The Cost of Following Christ

To Follow Christ is costly. Jesus clearly warned His Disciples that this would be so. The cost of following Christ is especially high for converts from Islam. By leaving Islam to embrace Christianity they will be regarded as having committed apostasy.

According to the Shari'ah (Islamic law), the punishment for apostasy is death for adult males who refuse to return to Islam. Shari'ah is a complex subject with different schools of law and interpretations, but all are clear and agree on this central point. Indeed, some schools of Shari'ah extend the death penalty to female apostates too. This death penalty for apostasy is incorporated into the national laws of Saudi Arabia, Iran, Sudan, Mauritania, Yemen and Qatar, although it is rarely practised.

There are also complex regulations in the Shari'ah concerning the property rights and family situation of an apostate. In effect, anyone leaving Islam loses any property and inheritance rights. Also, apostasy results in the annulment of any marriage and a loss of children. Often members of the extended family will intervene to ensure the separation of the spouse and children from an apostate. If both parents leave Islam, the children may well be taken away by other family members in order to be brought up as Muslims.

Anyone committing apostasy is regarded as a traitor to Islam and brings shame on the extended family. Following the tone set in Shari'ah, reactions are likely to be hostile, if not violent. So a convert to Christianity normally experiences great loss and suffering. For some there will be intense pressure and coercion to return to Islam or complete rejection by their wider family. Others face persecution and harassment from governments, officials, employers and others in society. Some converts have been killed, either following official trials in some Islamic countries, or more commonly, assassinated by Islamic extremists or even by members of their own family. These things have been the experience of converts from Islam to Christianity for the last 1400 years and they continue today as the following examples demonstate.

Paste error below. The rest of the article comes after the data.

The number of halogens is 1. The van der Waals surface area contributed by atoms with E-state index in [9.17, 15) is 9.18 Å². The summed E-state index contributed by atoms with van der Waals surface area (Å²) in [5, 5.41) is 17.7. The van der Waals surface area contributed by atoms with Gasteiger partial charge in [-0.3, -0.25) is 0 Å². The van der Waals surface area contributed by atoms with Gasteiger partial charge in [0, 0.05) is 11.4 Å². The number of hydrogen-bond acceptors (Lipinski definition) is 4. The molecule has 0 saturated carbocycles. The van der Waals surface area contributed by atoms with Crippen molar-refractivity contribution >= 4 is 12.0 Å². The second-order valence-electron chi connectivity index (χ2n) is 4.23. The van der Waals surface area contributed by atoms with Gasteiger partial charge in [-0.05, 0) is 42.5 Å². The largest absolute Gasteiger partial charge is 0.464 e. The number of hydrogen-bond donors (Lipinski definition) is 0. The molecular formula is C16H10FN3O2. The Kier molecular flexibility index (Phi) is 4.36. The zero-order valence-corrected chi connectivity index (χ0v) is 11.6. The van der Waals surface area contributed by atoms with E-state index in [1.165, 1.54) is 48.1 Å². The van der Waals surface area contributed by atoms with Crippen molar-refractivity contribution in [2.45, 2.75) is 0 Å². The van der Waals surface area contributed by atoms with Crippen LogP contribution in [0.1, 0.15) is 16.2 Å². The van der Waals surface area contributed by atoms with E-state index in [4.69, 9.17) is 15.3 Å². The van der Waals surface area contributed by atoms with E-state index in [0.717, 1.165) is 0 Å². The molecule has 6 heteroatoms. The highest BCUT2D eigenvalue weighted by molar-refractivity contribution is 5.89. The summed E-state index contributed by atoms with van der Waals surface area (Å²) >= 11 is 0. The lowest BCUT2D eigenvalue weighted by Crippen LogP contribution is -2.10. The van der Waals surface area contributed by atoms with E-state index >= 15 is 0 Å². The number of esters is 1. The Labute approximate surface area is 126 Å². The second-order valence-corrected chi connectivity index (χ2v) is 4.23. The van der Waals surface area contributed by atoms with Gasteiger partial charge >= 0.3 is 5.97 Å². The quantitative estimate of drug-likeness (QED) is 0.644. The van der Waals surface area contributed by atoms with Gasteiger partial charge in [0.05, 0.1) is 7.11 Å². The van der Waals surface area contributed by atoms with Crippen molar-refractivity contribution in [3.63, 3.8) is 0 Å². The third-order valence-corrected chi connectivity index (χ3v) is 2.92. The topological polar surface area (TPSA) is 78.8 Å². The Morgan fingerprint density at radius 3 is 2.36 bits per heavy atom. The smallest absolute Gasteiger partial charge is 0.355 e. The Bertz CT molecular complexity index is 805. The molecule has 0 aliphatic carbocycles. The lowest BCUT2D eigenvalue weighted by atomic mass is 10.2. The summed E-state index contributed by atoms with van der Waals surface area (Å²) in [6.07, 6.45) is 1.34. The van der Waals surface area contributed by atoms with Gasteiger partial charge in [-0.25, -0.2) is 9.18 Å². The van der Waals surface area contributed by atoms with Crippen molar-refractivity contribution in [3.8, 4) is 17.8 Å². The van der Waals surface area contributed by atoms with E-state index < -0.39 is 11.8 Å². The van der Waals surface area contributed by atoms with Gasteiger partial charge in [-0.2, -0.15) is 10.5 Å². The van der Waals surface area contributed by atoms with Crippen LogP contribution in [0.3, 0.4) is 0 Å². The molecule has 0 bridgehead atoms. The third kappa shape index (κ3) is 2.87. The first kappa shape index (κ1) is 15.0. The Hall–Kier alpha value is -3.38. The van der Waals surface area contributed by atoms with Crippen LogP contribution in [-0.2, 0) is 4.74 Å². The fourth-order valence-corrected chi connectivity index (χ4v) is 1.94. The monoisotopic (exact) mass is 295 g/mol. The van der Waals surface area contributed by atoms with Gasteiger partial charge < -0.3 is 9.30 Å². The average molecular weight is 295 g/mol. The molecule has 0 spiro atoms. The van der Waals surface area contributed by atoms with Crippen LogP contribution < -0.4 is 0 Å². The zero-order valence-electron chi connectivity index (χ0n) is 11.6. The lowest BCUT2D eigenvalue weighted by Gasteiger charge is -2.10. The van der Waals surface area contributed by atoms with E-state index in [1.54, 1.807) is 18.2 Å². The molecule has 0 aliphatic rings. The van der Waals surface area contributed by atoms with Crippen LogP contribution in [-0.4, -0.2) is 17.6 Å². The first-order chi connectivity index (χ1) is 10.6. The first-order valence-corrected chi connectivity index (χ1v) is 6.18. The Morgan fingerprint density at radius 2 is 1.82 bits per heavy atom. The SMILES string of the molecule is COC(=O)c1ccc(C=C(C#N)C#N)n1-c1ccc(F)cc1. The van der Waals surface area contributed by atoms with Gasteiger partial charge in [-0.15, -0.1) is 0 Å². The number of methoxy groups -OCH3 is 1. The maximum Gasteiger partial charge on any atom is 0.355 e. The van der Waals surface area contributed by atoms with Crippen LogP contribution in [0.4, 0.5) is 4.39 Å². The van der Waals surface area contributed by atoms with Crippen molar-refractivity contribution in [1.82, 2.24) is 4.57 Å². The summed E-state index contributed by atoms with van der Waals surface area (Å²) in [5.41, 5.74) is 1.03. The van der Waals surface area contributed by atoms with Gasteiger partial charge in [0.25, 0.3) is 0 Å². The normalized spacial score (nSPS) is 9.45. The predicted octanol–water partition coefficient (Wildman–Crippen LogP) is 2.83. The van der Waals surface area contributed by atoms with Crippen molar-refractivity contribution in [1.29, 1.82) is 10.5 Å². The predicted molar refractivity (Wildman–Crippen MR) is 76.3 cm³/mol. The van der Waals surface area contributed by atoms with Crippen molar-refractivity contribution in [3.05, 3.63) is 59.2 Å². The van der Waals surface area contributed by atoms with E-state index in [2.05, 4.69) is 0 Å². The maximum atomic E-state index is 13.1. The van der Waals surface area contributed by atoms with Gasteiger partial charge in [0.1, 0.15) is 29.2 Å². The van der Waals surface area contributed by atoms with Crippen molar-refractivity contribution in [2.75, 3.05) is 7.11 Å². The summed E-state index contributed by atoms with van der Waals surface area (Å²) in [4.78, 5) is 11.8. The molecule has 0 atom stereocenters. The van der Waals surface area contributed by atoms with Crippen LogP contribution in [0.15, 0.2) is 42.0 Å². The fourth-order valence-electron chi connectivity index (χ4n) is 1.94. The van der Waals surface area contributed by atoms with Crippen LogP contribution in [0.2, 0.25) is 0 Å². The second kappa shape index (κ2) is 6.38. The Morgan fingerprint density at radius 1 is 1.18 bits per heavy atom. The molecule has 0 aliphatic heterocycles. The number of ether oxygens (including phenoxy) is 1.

Executed in Iran

In Iran apostasy carries a legal death penalty. In December 1990 Hossein Soodmand, a Christian convert from Islam, was hanged for apostasy in a state execution. His body was buried in a cemetry for outcasts.

Killed by her own brother

Even where there is no official law on apostasy, the family may take action against a convert. Rahila Khanam was a 22-year-old Muslim woman from Lahore in Pakistan. She began attending Bible studies with a Christian friend. When her family discovered what was happening, they quickly began to make arrangements for her to marry a Muslim. Rahila fled into hiding but was found by her family some weeks later and on 16 July 1997 she was shot dead by her brother. He readily admitted this act, saying that he had done his religious duty by killing an apostate from Islam.

No peace - even in death

Even in death a convert from Islam may not be left in peace. In an Asian country, a man converted from Islam to Christianity. He married a Christian wife and lived for many years as a Christian. When he died in 2001, his Muslim brothers turned up and demanded his body for burial as a Muslim. His wife and Christian friends refused to comply and, once the brothers had left, they hastily buried the body, safe in the knowledge that disinterment was illegal in that country. However, one of the brothers was determined to reclaim the body and obtained permission from a Shari'ah court to exhume it. So a few weeks later he returned, dug up the body and re-buried it in a Muslim cemetry. The widow was not allowed to know the new burial site and was warned not to try to get the body back or her young teenage daughter would be taken away and brought up as a Muslim, in accordance with Shari'ah.

A crackdown on converts